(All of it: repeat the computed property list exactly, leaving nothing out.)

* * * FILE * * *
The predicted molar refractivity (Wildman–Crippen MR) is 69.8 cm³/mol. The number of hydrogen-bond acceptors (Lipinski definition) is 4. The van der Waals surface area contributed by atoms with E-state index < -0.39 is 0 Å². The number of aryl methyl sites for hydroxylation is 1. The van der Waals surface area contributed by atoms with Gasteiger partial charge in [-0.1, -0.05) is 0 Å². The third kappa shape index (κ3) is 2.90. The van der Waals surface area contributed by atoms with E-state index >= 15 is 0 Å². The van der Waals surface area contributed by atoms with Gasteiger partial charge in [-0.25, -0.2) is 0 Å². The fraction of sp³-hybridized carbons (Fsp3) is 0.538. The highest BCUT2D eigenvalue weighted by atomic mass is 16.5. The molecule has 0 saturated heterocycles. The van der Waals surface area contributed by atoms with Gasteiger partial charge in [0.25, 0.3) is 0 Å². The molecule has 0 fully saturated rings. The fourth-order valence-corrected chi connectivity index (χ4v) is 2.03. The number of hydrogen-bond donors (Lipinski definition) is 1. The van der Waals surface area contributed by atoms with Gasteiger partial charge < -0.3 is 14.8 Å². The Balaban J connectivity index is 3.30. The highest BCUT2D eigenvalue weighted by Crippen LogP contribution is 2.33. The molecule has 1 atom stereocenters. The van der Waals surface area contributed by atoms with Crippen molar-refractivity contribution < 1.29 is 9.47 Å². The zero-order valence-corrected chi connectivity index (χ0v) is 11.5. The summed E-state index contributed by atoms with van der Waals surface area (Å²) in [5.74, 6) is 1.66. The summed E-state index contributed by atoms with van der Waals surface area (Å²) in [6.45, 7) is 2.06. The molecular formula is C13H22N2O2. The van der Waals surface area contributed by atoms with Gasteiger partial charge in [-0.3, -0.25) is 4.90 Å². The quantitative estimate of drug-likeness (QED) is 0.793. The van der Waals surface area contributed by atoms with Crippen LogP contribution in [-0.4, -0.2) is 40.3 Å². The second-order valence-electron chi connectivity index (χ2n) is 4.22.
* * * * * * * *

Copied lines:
The predicted molar refractivity (Wildman–Crippen MR) is 69.8 cm³/mol. The number of hydrogen-bond acceptors (Lipinski definition) is 4. The van der Waals surface area contributed by atoms with E-state index < -0.39 is 0 Å². The number of aryl methyl sites for hydroxylation is 1. The van der Waals surface area contributed by atoms with Gasteiger partial charge in [-0.1, -0.05) is 0 Å². The third kappa shape index (κ3) is 2.90. The van der Waals surface area contributed by atoms with E-state index >= 15 is 0 Å². The van der Waals surface area contributed by atoms with Gasteiger partial charge in [-0.25, -0.2) is 0 Å². The fraction of sp³-hybridized carbons (Fsp3) is 0.538. The highest BCUT2D eigenvalue weighted by atomic mass is 16.5. The molecule has 0 saturated heterocycles. The van der Waals surface area contributed by atoms with Gasteiger partial charge in [0.25, 0.3) is 0 Å². The molecule has 0 fully saturated rings. The fourth-order valence-corrected chi connectivity index (χ4v) is 2.03. The number of hydrogen-bond donors (Lipinski definition) is 1. The van der Waals surface area contributed by atoms with Gasteiger partial charge < -0.3 is 14.8 Å². The Balaban J connectivity index is 3.30. The highest BCUT2D eigenvalue weighted by Crippen LogP contribution is 2.33. The molecule has 1 atom stereocenters. The van der Waals surface area contributed by atoms with Crippen molar-refractivity contribution < 1.29 is 9.47 Å². The zero-order valence-corrected chi connectivity index (χ0v) is 11.5. The summed E-state index contributed by atoms with van der Waals surface area (Å²) in [5.74, 6) is 1.66. The summed E-state index contributed by atoms with van der Waals surface area (Å²) in [6.45, 7) is 2.06. The molecular formula is C13H22N2O2. The van der Waals surface area contributed by atoms with Gasteiger partial charge in [-0.3, -0.25) is 4.90 Å². The quantitative estimate of drug-likeness (QED) is 0.793. The van der Waals surface area contributed by atoms with Crippen LogP contribution in [-0.4, -0.2) is 40.3 Å². The second-order valence-electron chi connectivity index (χ2n) is 4.22.